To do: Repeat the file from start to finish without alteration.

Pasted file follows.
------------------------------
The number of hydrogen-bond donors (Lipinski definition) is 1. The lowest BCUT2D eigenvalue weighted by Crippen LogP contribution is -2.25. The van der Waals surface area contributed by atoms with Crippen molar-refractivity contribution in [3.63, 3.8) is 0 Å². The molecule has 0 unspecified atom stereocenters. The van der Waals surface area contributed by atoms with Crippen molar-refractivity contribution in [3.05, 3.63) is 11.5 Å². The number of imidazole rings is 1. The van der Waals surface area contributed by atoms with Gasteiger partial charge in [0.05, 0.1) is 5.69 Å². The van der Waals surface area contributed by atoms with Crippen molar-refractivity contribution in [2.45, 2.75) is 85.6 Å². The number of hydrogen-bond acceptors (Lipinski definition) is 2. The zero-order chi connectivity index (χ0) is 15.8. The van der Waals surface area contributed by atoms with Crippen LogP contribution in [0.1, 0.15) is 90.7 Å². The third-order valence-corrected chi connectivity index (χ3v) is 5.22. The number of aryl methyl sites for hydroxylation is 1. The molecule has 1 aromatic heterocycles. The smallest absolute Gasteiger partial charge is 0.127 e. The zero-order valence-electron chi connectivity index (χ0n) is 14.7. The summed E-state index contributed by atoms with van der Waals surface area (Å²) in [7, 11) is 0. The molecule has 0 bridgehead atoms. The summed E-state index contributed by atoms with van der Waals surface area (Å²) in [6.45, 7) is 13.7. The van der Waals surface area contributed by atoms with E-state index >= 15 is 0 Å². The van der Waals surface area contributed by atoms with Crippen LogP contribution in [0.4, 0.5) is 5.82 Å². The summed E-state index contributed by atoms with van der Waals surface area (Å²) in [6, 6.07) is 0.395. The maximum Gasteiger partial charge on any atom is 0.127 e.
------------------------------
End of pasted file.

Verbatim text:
The number of hydrogen-bond donors (Lipinski definition) is 1. The lowest BCUT2D eigenvalue weighted by Crippen LogP contribution is -2.25. The van der Waals surface area contributed by atoms with Crippen molar-refractivity contribution in [3.63, 3.8) is 0 Å². The molecule has 0 unspecified atom stereocenters. The van der Waals surface area contributed by atoms with Crippen molar-refractivity contribution in [3.05, 3.63) is 11.5 Å². The number of imidazole rings is 1. The van der Waals surface area contributed by atoms with Gasteiger partial charge in [0.05, 0.1) is 5.69 Å². The van der Waals surface area contributed by atoms with Crippen molar-refractivity contribution in [2.45, 2.75) is 85.6 Å². The number of hydrogen-bond acceptors (Lipinski definition) is 2. The zero-order chi connectivity index (χ0) is 15.8. The van der Waals surface area contributed by atoms with Crippen LogP contribution in [0.1, 0.15) is 90.7 Å². The third-order valence-corrected chi connectivity index (χ3v) is 5.22. The number of aryl methyl sites for hydroxylation is 1. The molecule has 1 aromatic heterocycles. The smallest absolute Gasteiger partial charge is 0.127 e. The zero-order valence-electron chi connectivity index (χ0n) is 14.7. The summed E-state index contributed by atoms with van der Waals surface area (Å²) in [7, 11) is 0. The molecule has 0 bridgehead atoms. The summed E-state index contributed by atoms with van der Waals surface area (Å²) in [6.45, 7) is 13.7. The van der Waals surface area contributed by atoms with E-state index >= 15 is 0 Å². The van der Waals surface area contributed by atoms with Crippen LogP contribution in [0.4, 0.5) is 5.82 Å². The summed E-state index contributed by atoms with van der Waals surface area (Å²) in [6, 6.07) is 0.395. The maximum Gasteiger partial charge on any atom is 0.127 e.